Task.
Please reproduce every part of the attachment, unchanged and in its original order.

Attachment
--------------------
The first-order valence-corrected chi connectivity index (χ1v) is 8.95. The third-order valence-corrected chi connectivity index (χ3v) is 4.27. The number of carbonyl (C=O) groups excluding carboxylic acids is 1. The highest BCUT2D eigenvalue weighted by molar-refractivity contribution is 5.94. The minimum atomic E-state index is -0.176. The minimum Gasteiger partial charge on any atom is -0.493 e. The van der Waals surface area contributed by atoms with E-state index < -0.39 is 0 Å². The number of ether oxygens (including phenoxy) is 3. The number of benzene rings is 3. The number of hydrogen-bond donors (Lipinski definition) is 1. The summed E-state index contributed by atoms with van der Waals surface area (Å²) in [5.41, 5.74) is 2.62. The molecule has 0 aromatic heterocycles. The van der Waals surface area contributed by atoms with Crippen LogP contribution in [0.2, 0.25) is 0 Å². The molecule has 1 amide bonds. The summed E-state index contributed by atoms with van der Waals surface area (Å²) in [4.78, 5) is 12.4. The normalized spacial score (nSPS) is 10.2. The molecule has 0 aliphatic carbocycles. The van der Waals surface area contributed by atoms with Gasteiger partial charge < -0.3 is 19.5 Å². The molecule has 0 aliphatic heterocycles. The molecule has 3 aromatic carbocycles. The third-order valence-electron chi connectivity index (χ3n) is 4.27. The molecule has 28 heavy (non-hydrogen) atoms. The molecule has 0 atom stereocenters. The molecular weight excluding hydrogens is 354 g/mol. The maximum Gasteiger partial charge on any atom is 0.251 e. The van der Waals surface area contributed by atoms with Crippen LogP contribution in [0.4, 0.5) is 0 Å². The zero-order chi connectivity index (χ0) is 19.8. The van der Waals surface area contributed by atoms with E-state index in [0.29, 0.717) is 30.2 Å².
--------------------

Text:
The first-order valence-corrected chi connectivity index (χ1v) is 8.95. The third-order valence-corrected chi connectivity index (χ3v) is 4.27. The number of carbonyl (C=O) groups excluding carboxylic acids is 1. The highest BCUT2D eigenvalue weighted by molar-refractivity contribution is 5.94. The minimum atomic E-state index is -0.176. The minimum Gasteiger partial charge on any atom is -0.493 e. The van der Waals surface area contributed by atoms with E-state index < -0.39 is 0 Å². The number of ether oxygens (including phenoxy) is 3. The number of benzene rings is 3. The number of hydrogen-bond donors (Lipinski definition) is 1. The summed E-state index contributed by atoms with van der Waals surface area (Å²) in [5.41, 5.74) is 2.62. The molecule has 0 aromatic heterocycles. The van der Waals surface area contributed by atoms with Crippen LogP contribution in [0.2, 0.25) is 0 Å². The molecule has 1 amide bonds. The summed E-state index contributed by atoms with van der Waals surface area (Å²) in [4.78, 5) is 12.4. The normalized spacial score (nSPS) is 10.2. The molecule has 0 aliphatic carbocycles. The van der Waals surface area contributed by atoms with Gasteiger partial charge < -0.3 is 19.5 Å². The molecule has 0 aliphatic heterocycles. The molecule has 3 aromatic carbocycles. The third-order valence-electron chi connectivity index (χ3n) is 4.27. The molecule has 28 heavy (non-hydrogen) atoms. The molecule has 0 atom stereocenters. The molecular weight excluding hydrogens is 354 g/mol. The maximum Gasteiger partial charge on any atom is 0.251 e. The van der Waals surface area contributed by atoms with Crippen LogP contribution in [0.4, 0.5) is 0 Å². The zero-order chi connectivity index (χ0) is 19.8. The van der Waals surface area contributed by atoms with E-state index in [0.29, 0.717) is 30.2 Å².